Difference Between Air Cooled & Water Cooled Outboard Motors

Written by bekah snyder
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Difference Between Air Cooled & Water Cooled Outboard Motors
Briggs & Stratton produces a 5-hp air-cooled outboard still sold in the U.S. (dinghy 02 image by Harvey Hudson from Fotolia.com)

Every engine needs a cooling system to eliminate engine heat. Left to their own devices, engines would otherwise destroy themselves. The main differences between air-cooled and water-cooled outboard engines are how they work and maintenance issues.

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Air-cooled Outboards

Air-cooled outboard engines dissipate engine heat using a system of cooling fins and deflector plates. As air passes over the engine, heat is whisked away. Air-cooled outboard engines are not remarkably efficient and risk overheating. They are typically limited to small horse-powered outboard engines.

Water-cooled Outboards

There are two main types of water-cooled outboard engines. A fresh water (“closed”) cooling system uses fresh water or coolant to cool the engine. Salt water loops through this closed system, but is prohibited from contacting the engine. The role of the salt water is solely to absorb engine heat from the coolant in a “heat exchange” unit, which keeps the fresh water cool. The second type of water-cooled outboard engines is a “raw water” system in which the surrounding ocean or lake water is pumped directly through the engine to achieve a cooling effect.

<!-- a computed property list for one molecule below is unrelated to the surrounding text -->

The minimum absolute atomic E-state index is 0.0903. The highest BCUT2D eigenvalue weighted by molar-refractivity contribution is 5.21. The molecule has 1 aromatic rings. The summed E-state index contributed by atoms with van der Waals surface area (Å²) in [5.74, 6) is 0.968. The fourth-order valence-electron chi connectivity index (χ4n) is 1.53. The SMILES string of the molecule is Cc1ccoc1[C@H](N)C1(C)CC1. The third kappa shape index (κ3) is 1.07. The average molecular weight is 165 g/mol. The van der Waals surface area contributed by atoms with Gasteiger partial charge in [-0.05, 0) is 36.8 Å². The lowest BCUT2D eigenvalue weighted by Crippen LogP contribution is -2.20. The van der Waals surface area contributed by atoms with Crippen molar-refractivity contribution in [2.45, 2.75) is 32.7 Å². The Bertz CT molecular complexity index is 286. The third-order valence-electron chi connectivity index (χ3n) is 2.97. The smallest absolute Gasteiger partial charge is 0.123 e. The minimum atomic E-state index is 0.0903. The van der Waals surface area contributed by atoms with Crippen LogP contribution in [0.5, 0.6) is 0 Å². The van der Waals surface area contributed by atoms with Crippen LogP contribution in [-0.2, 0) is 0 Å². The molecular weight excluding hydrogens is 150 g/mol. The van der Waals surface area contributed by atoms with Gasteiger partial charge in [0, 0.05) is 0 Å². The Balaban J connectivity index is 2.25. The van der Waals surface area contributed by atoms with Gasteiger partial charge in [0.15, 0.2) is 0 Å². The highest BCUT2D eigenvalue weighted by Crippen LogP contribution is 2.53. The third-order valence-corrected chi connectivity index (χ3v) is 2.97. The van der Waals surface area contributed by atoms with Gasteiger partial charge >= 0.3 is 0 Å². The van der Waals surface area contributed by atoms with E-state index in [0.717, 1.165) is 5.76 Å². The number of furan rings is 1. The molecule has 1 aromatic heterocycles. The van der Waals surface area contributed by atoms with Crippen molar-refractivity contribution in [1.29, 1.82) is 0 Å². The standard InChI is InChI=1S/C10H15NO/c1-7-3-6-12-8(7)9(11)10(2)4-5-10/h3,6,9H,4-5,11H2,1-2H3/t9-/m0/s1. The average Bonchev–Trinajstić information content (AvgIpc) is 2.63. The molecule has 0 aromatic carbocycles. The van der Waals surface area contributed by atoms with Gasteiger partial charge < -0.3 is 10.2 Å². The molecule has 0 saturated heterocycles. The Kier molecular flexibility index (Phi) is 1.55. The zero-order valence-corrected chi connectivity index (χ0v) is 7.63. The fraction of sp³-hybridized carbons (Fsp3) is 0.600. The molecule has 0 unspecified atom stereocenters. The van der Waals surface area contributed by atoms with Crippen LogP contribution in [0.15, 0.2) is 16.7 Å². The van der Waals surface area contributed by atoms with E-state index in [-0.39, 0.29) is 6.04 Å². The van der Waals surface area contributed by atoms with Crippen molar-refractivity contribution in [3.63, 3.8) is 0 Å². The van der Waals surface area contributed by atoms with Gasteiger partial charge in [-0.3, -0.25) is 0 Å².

Maintenance Differences

Air-cooled outboards generally remain healthy as long as you routinely remove dirt from between the cooling fins. Dirt that sticks to oily residues on the engine block act as insulation, thus obstructing the cooling action of the fins. Water-cooled outboards commonly suffer from clogged pumps and rusted parts. You should replace pump impellers every two years, if not earlier. According to boat part experts at Boat Part Store, faulty impellers are reported to be the culprit of approximately 95 per cent of overheating situations.

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